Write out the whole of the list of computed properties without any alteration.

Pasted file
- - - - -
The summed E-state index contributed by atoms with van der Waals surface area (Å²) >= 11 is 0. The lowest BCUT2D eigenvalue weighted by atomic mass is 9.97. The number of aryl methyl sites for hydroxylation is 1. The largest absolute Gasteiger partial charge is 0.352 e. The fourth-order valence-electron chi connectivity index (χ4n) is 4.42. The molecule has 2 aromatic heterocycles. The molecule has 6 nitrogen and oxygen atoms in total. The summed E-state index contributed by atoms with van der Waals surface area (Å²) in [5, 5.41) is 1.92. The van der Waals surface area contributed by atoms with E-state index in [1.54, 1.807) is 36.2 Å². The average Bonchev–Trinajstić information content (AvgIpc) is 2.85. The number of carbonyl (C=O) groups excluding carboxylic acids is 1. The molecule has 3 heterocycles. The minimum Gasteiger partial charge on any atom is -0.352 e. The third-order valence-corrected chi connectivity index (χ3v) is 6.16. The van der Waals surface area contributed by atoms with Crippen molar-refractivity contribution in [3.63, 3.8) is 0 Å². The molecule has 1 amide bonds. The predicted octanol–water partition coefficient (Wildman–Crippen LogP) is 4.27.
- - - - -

The summed E-state index contributed by atoms with van der Waals surface area (Å²) >= 11 is 0. The lowest BCUT2D eigenvalue weighted by atomic mass is 9.97. The number of aryl methyl sites for hydroxylation is 1. The largest absolute Gasteiger partial charge is 0.352 e. The fourth-order valence-electron chi connectivity index (χ4n) is 4.42. The molecule has 2 aromatic heterocycles. The molecule has 6 nitrogen and oxygen atoms in total. The summed E-state index contributed by atoms with van der Waals surface area (Å²) in [5, 5.41) is 1.92. The van der Waals surface area contributed by atoms with E-state index in [1.54, 1.807) is 36.2 Å². The average Bonchev–Trinajstić information content (AvgIpc) is 2.85. The number of carbonyl (C=O) groups excluding carboxylic acids is 1. The molecule has 3 heterocycles. The minimum Gasteiger partial charge on any atom is -0.352 e. The third-order valence-corrected chi connectivity index (χ3v) is 6.16. The van der Waals surface area contributed by atoms with Crippen molar-refractivity contribution in [3.63, 3.8) is 0 Å². The molecule has 1 amide bonds. The predicted octanol–water partition coefficient (Wildman–Crippen LogP) is 4.27.